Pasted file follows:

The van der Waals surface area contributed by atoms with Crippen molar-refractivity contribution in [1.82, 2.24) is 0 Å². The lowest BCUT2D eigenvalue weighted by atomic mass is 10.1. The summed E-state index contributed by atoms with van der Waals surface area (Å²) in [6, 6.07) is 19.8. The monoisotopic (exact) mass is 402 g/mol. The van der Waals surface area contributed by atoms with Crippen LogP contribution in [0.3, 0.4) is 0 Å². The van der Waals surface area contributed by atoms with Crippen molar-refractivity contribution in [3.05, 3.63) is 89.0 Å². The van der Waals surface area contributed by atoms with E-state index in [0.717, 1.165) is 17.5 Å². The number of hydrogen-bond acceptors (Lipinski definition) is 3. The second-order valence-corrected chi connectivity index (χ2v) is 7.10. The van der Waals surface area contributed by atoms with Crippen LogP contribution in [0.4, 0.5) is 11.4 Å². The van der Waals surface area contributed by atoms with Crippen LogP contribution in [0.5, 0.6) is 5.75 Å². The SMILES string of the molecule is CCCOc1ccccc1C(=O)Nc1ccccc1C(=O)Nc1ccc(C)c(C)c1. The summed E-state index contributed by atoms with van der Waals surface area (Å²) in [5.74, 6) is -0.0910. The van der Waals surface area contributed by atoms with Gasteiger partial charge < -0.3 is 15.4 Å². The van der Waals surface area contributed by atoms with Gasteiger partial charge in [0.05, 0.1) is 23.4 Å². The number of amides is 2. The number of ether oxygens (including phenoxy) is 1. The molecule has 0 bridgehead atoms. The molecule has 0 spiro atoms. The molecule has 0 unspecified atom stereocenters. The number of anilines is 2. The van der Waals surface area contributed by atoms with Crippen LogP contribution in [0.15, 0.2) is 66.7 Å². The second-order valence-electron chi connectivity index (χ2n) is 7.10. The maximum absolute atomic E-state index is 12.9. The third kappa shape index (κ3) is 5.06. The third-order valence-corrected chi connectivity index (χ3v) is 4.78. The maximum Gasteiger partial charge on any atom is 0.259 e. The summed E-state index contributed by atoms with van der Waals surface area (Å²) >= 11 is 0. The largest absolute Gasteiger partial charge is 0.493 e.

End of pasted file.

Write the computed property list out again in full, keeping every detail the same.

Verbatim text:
The van der Waals surface area contributed by atoms with Crippen molar-refractivity contribution in [1.82, 2.24) is 0 Å². The lowest BCUT2D eigenvalue weighted by atomic mass is 10.1. The summed E-state index contributed by atoms with van der Waals surface area (Å²) in [6, 6.07) is 19.8. The monoisotopic (exact) mass is 402 g/mol. The van der Waals surface area contributed by atoms with Crippen LogP contribution in [0.3, 0.4) is 0 Å². The van der Waals surface area contributed by atoms with Crippen molar-refractivity contribution in [3.05, 3.63) is 89.0 Å². The van der Waals surface area contributed by atoms with E-state index in [0.717, 1.165) is 17.5 Å². The number of hydrogen-bond acceptors (Lipinski definition) is 3. The second-order valence-corrected chi connectivity index (χ2v) is 7.10. The van der Waals surface area contributed by atoms with Crippen LogP contribution in [0.4, 0.5) is 11.4 Å². The van der Waals surface area contributed by atoms with Crippen LogP contribution in [0.5, 0.6) is 5.75 Å². The SMILES string of the molecule is CCCOc1ccccc1C(=O)Nc1ccccc1C(=O)Nc1ccc(C)c(C)c1. The summed E-state index contributed by atoms with van der Waals surface area (Å²) in [5.74, 6) is -0.0910. The van der Waals surface area contributed by atoms with Gasteiger partial charge < -0.3 is 15.4 Å². The van der Waals surface area contributed by atoms with Gasteiger partial charge in [0.05, 0.1) is 23.4 Å². The number of amides is 2. The number of ether oxygens (including phenoxy) is 1. The molecule has 0 bridgehead atoms. The molecule has 0 spiro atoms. The molecule has 0 unspecified atom stereocenters. The number of anilines is 2. The van der Waals surface area contributed by atoms with Crippen LogP contribution in [0.15, 0.2) is 66.7 Å². The second-order valence-electron chi connectivity index (χ2n) is 7.10. The maximum absolute atomic E-state index is 12.9. The third kappa shape index (κ3) is 5.06. The third-order valence-corrected chi connectivity index (χ3v) is 4.78. The maximum Gasteiger partial charge on any atom is 0.259 e. The summed E-state index contributed by atoms with van der Waals surface area (Å²) >= 11 is 0. The largest absolute Gasteiger partial charge is 0.493 e.